Even at a young age, that ran against my own sense of morality and rightness. I knew that I wanted to shift that narrative and that I would devote my life to it. In 1988 when Boogie Down Productions (BDP) released an album called Edutainment, I found my calling. Edutainment, as KRS ONE, the lead lyricist for BDP stated, is education combined with entertainment. I didn’t know how to do that, though I was confident I had to do figure out a way to become an edutainer.

My first foray into edutainment was being an actor, modeling myself off of a dramatic Richard Pryor or comedic Sidney Poitier. Educating audiences in the intricacies and complexities of the Black experience, I steered away from stereotypes, to take on roles like ‘Isobel’, a Portugese woman mourning the loss of a loved one. And in Lion in the Streets, or ‘Klaus’ in The Others Within, which was about a Black German who wanted to join Hitler Youth in the early 1930s because he loved his birthplace so much.

For 20 years I pursued this path and ended up turning more roles down than I accepted. I still had to pay rent, so I started working as a teaching artist with most of the major arts organizations in New York City. I reveled in the ability to share my artistic practice with young people in the public, private, and charter schools. At first, I thought teaching artistry would only be a side job between acting roles, but the more I worked as a teaching artist, the more I realized that it was the true embodiment of edutainment. 

Learning on Fire

I threw myself headfirst into learning about teaching strategies, studied arts education practitioners, and researched brain development. My bookshelves were filling up quickly with books by Dorothy Heathcote, Augusto Boal, Paolo Freire, bell hooks, Audre Lorde, and Cecily O’Neill. I would fall asleep thinking of how to teach this subject or that subject. I paid close attention to the interactions of young people, how they took in information, what they talked about, and what were their interests. 

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Wise Words from Michael J. Fox

While on the set of the Michael J. Fox Show, I was sitting in my trailer reading a book to prepare for a class I was going to teach. The production assistant called me to set. I went to stand next to Michael J. Fox and we said hello to each other. He is one of the nicest people on the planet. Just a great human who was very generous to me. Somehow, and as most parents do, we got to the subject of schools and kids. I lit up and talked about how much I love teaching. He said, “When I said I wanted to do tv again, I got asked why. Why would I want to go back to tv? And I told them to put a face to Parkinson’s.”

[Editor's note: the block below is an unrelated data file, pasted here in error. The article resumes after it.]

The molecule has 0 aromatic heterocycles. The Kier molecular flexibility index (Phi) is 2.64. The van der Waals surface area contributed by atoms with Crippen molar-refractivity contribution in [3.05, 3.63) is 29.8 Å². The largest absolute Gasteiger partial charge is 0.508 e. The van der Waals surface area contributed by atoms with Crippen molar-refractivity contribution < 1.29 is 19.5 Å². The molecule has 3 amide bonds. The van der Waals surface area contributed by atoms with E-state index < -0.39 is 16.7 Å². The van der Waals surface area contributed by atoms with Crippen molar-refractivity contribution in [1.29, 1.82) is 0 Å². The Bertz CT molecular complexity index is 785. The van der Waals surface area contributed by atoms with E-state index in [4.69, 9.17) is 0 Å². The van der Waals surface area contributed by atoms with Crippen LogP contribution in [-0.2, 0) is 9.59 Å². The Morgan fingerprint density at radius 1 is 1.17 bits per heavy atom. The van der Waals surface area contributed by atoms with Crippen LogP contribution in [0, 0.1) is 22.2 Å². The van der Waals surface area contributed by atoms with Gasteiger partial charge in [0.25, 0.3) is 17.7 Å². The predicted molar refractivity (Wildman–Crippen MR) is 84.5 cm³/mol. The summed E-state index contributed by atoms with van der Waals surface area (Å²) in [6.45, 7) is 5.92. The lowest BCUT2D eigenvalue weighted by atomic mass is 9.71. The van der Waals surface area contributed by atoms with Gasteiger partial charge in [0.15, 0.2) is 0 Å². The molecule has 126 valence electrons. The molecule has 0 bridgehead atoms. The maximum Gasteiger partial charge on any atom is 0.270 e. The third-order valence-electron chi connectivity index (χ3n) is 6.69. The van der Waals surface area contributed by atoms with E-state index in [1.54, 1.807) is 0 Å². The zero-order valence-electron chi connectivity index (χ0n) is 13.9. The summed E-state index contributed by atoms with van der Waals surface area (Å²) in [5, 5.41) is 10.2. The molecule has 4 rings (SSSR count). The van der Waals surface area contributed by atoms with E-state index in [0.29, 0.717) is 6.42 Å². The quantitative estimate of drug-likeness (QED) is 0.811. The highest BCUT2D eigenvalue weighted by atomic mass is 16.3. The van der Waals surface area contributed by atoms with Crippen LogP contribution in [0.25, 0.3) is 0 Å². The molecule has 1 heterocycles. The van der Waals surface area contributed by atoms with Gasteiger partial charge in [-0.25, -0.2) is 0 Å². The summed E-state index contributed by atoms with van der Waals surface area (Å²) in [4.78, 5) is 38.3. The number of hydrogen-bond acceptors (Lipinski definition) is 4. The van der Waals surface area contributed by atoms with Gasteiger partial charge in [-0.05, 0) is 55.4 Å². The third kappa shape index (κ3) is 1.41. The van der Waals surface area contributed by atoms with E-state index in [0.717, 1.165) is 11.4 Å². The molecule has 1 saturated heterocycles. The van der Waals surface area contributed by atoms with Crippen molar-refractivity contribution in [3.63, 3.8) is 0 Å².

I knew right there that I was done acting. Unsure why Michael J. Fox told me that story but he must have known I needed it. I was so flabbergasted that I was in the presence of a wizard. I just said, “That’s what’s up.” He laughed and said yeah. 

A New Journey

After we shot our scene, I went back to my trailer and called my friend and mentor, Michael Wiggins, who worked at a NY based arts education nonprofit. I told him I quit acting and asked if he would hire me. Miraculously, he said yes. He hired me to write curriculum and supervise a high school after-school program. The most impactful element of Michael hiring me, though, was that he introduced me to some amazing artists and together we would create something different. We would create something new; a new way to teach and learn. We would create something Fresh.

My first memory may have been of darkness, yet it illuminated my path forward. I learned to adapt to new circumstances, and that ignited a passion to continue exploring and learning. A passion that underscored the variety of roles that I pursued as an actor. This passion led me to start a new career in my late 30s. A passion that led me to be the edutainer that I am today. 

About James Miles

James Miles worked as an educator in the New York City public schools for almost 20 years prior to moving to Seattle in 2016. Before joining MENTOR Washington as the Chief Executive Officer, Miles served as the Executive Director of Seattle based Arts Corps. Originally from Chicago, Miles has worked internationally as an artist and educator, and his work has been featured through Complex magazine, National Guild, The Seattle Times, KOMO, NPR, CBS, NBC, the U.S. Department of Education and ASCD. Miles is a Mayoral Appointee to the Seattle Arts Commission, and on the advisory board of SXSW EDU. His acclaimed TedXTalk focuses on his mission is to narrow achievement gaps using the “arts as a tool to navigate the systems of educational inequity. Learn more about James at